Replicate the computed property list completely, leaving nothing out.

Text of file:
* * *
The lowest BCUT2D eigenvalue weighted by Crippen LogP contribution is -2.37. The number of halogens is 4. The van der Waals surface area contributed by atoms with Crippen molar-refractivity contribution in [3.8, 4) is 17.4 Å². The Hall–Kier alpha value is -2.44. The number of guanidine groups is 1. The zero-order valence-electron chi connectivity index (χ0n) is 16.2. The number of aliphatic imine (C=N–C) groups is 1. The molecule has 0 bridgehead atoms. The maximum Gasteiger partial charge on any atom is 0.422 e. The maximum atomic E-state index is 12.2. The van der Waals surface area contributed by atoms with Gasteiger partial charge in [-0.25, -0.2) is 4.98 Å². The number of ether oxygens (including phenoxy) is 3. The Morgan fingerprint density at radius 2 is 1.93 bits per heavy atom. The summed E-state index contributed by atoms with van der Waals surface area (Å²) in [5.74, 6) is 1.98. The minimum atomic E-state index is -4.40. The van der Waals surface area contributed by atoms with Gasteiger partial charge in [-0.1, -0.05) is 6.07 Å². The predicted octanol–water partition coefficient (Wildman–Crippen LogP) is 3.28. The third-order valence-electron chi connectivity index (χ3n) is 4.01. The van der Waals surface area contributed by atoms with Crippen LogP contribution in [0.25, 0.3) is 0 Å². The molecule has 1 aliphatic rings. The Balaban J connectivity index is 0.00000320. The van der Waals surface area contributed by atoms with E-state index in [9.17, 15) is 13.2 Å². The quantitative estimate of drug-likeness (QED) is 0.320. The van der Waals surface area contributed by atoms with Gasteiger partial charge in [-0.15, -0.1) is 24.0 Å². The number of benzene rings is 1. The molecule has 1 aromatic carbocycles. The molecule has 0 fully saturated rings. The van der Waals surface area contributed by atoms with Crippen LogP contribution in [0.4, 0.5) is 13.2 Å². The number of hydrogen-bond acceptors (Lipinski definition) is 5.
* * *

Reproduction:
The lowest BCUT2D eigenvalue weighted by Crippen LogP contribution is -2.37. The number of halogens is 4. The van der Waals surface area contributed by atoms with Crippen molar-refractivity contribution in [3.8, 4) is 17.4 Å². The Hall–Kier alpha value is -2.44. The number of guanidine groups is 1. The zero-order valence-electron chi connectivity index (χ0n) is 16.2. The number of aliphatic imine (C=N–C) groups is 1. The molecule has 0 bridgehead atoms. The maximum Gasteiger partial charge on any atom is 0.422 e. The maximum atomic E-state index is 12.2. The van der Waals surface area contributed by atoms with Gasteiger partial charge in [-0.25, -0.2) is 4.98 Å². The number of ether oxygens (including phenoxy) is 3. The Morgan fingerprint density at radius 2 is 1.93 bits per heavy atom. The summed E-state index contributed by atoms with van der Waals surface area (Å²) in [5.74, 6) is 1.98. The minimum atomic E-state index is -4.40. The van der Waals surface area contributed by atoms with Gasteiger partial charge in [-0.1, -0.05) is 6.07 Å². The predicted octanol–water partition coefficient (Wildman–Crippen LogP) is 3.28. The third-order valence-electron chi connectivity index (χ3n) is 4.01. The van der Waals surface area contributed by atoms with Crippen LogP contribution in [0.25, 0.3) is 0 Å². The molecule has 1 aliphatic rings. The Balaban J connectivity index is 0.00000320. The van der Waals surface area contributed by atoms with E-state index in [9.17, 15) is 13.2 Å². The quantitative estimate of drug-likeness (QED) is 0.320. The van der Waals surface area contributed by atoms with Gasteiger partial charge in [-0.15, -0.1) is 24.0 Å². The number of benzene rings is 1. The molecule has 1 aromatic carbocycles. The molecule has 0 fully saturated rings. The van der Waals surface area contributed by atoms with Crippen LogP contribution in [0.4, 0.5) is 13.2 Å². The number of hydrogen-bond acceptors (Lipinski definition) is 5.